So, the perseverance of the believer is the logical (and necessary) outcome of the full and complete salvation we have in Jesus Christ by God's grace.  Our perseverance is inextricably connected to God's ability to preserve.  In speaking of the New Covenant, God says:  "I will make with them an everlasting covenant, that I will not turn away from doing good to them. And I will put the fear of me in their hearts, that they may not turn from me." (Jeremiah 32:40) 

And Jesus said, "I give them eternal life, and they will never perish, and no one will snatch them out of my hand. My Father, who has given them to me, is greater than all, and no one is able to snatch them out of the Father's hand." (John 10:28-29 ESV)

I believe a good overall summary of the what the Bible teaches about the preservation (or, perseverance) of God's people can be found in the London Baptist Confession of Faith (1689), which is almost identical with that found in the Westminster Confession of Faith...

17. On the Perseverance of the Saints

"Those whom God has accepted in the beloved, and has effectually called and sanctified by His Spirit, and given the precious faith of His elect, can neither totally nor finally fall from the state of grace, but they will certainly persevere in that state to the end and be eternally saved. This is because the gifts and calling of God are without repentance, and therefore He continues to beget and nourish in them faith, repentance, love, joy, hope, and all the graces of the spirit which lead to immortality. And though many storms and floods arise and beat against the saints, yet these things shall never be able to sweep them off the foundation and rock which they are fastened upon by faith. Even though, through unbelief and the temptations of Satan, the sight and feeling of the light and love of God may for a time be clouded and obscured from them, yet God is still the same, and they are sure to be kept by His power until their salvation is complete, when they shall enjoy the purchased possession which is theirs, for they are engraved upon the palm of His hands, and their names have been written in His Book of Life from all eternity."  [John 10:28,29; Phil. 1:6; 2 Tim. 2:19; 1 John 2:19; Ps. 89:31,32; 1 Cor. 11:32; Mal. 3:6.]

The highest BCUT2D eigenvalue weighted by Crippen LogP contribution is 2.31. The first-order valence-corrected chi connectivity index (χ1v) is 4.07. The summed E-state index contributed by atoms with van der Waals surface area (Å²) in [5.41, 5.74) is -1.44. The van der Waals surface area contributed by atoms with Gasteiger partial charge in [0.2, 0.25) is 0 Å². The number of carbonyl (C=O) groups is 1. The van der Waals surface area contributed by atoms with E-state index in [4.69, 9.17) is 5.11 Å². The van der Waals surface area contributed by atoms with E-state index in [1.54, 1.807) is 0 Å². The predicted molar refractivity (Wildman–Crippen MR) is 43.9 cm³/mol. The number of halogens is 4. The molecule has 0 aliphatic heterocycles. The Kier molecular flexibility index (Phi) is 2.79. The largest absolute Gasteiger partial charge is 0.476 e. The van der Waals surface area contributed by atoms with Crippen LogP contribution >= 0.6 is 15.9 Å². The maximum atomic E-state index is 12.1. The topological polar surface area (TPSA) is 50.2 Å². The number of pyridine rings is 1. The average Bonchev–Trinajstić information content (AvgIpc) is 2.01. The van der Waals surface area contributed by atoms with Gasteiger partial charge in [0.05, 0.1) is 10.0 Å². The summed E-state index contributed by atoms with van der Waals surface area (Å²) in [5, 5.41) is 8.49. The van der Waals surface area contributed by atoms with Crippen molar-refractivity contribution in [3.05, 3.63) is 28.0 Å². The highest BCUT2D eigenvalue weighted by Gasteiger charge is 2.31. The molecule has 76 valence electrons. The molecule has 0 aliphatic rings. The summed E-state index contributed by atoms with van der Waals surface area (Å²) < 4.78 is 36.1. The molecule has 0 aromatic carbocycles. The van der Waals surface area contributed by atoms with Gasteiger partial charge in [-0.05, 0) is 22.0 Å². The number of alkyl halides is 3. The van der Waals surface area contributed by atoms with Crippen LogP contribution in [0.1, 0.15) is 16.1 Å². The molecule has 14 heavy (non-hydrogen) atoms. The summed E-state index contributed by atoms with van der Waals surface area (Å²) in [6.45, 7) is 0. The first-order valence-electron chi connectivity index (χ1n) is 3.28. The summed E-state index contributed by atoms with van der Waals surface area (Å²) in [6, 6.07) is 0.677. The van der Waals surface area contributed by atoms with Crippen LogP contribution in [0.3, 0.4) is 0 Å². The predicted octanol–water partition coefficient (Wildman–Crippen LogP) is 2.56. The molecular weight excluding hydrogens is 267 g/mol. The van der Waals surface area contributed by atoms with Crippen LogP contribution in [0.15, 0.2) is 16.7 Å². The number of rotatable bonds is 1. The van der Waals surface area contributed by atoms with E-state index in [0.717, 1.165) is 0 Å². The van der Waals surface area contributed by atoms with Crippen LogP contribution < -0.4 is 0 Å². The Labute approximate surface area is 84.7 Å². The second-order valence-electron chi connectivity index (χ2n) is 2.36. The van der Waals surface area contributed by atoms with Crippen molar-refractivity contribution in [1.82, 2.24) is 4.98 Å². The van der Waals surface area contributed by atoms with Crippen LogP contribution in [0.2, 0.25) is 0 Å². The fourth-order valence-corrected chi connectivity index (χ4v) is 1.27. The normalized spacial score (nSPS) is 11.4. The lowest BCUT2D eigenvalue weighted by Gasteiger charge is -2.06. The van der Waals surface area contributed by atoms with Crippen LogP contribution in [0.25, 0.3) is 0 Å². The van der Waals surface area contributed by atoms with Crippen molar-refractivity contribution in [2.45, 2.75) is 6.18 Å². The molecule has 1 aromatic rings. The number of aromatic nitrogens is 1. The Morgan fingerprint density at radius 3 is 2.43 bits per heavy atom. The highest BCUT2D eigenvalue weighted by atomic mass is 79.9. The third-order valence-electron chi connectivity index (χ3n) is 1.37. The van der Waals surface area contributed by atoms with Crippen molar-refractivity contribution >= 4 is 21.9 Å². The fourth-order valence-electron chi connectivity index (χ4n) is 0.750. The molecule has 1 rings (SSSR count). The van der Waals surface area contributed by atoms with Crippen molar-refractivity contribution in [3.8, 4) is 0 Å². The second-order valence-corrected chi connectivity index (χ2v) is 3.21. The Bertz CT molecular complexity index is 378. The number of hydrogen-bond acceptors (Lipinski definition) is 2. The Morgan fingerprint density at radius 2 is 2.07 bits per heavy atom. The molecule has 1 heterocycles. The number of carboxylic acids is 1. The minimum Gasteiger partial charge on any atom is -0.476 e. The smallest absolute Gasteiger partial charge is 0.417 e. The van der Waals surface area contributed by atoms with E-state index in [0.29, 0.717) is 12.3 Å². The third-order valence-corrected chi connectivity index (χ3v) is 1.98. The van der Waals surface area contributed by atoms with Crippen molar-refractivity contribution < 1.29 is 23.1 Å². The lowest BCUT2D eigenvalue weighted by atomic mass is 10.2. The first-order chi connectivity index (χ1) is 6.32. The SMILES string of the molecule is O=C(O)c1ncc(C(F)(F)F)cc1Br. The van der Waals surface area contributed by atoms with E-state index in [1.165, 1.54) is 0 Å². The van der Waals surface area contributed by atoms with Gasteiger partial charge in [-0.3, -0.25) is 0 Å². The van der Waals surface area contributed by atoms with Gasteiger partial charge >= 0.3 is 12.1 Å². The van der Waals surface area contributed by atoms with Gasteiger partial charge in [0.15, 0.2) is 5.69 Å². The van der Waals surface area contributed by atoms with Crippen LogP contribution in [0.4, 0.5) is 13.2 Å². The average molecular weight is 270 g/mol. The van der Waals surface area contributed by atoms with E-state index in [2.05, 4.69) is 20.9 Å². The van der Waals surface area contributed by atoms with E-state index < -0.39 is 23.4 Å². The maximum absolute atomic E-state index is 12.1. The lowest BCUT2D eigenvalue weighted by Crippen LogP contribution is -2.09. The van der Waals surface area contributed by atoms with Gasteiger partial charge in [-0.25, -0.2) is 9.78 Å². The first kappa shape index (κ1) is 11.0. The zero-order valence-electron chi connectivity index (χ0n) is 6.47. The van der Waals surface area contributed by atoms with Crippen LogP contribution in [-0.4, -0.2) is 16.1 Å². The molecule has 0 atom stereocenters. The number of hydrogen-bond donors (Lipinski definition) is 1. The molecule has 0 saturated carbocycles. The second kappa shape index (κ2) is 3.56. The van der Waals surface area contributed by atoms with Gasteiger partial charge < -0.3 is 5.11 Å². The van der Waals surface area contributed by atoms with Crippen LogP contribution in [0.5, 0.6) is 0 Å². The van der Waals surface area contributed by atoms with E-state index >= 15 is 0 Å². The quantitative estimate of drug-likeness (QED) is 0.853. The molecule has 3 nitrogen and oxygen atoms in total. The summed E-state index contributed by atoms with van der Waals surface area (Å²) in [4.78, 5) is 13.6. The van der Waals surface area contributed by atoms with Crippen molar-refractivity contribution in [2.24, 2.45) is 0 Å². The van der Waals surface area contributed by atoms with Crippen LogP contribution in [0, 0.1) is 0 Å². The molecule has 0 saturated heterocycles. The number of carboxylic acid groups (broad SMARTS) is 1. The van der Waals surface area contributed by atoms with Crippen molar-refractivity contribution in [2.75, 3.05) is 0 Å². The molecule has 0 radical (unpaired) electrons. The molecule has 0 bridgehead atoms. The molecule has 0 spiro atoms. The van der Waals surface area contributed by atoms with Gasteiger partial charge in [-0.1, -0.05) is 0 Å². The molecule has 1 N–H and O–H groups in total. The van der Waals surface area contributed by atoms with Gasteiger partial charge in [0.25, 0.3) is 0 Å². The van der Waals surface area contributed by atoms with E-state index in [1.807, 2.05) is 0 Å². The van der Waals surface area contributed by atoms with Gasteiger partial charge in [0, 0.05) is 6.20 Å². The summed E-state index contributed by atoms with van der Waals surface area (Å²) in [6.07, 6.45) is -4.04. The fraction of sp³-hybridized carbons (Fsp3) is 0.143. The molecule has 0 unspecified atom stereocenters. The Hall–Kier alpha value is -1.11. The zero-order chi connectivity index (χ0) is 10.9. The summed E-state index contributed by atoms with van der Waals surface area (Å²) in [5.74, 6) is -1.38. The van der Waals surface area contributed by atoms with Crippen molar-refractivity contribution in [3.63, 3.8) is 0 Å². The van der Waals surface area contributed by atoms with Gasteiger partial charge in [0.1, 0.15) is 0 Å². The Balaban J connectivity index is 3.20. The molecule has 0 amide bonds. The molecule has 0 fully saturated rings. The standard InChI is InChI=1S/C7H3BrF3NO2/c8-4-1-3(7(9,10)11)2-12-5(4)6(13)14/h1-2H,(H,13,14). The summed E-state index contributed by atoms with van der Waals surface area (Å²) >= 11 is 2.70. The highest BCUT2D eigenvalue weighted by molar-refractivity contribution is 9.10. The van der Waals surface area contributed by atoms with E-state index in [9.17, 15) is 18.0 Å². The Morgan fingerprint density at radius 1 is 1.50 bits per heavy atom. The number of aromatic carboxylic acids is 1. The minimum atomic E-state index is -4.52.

"This perseverance of the saints does not depend on them - that is, on their own free will. It rests upon the immutability of the decree of election, which flows from the free and unchangeable love of God the Father. It also rests upon the efficacy of the merit and intercession of Jesus Christ, and upon the union which true saints have with Him. - It rests upon the oath of God, and upon the abiding of His Spirit. It depends upon the seed of God being within them and upon the very nature of the covenant of grace. All these factors give rise to the certainty and infallibility of the security and perseverance of the saints."  [Rom. 8:30, 9:11,16; Rom. 5:9, 10; John 14:19; Heb. 6:17,18; 1 John 3:9; Jer. 32:40.] 

"The saints may, through the temptation of Satan and the world, and because their remaining sinful tendencies prevail over them, and through their neglect of the means which God has provided to keep them, fall into grievous sins. They may continue in this state for some time, so that they incur God's displeasure, grieve His Holy Spirit, suffer the impairment of their graces and comforts, have their hearts hardened and their conscience wounded, and hurt and scandalize others. By this they will bring temporal judgments upon themselves. Yet they shall renew their repentance and be preserved, through faith in Christ Jesus, to the end."  [Matt. 26:70,72,74; Isa. 64:5,9; Eph. 4:30; Ps. 51:10,12; Ps. 32:3,4; 2 Sam. 12:14; Luke 22:32,61,62.] 

-- From the London Baptist Confession of Faith (1689), with minor revisions by C. H. Spurgeon. 

Images above are from Pilgrim's Progress, English School, Bridgeman Art Library. "Within Sight of the Holy City" by Henry Courtney Selous. At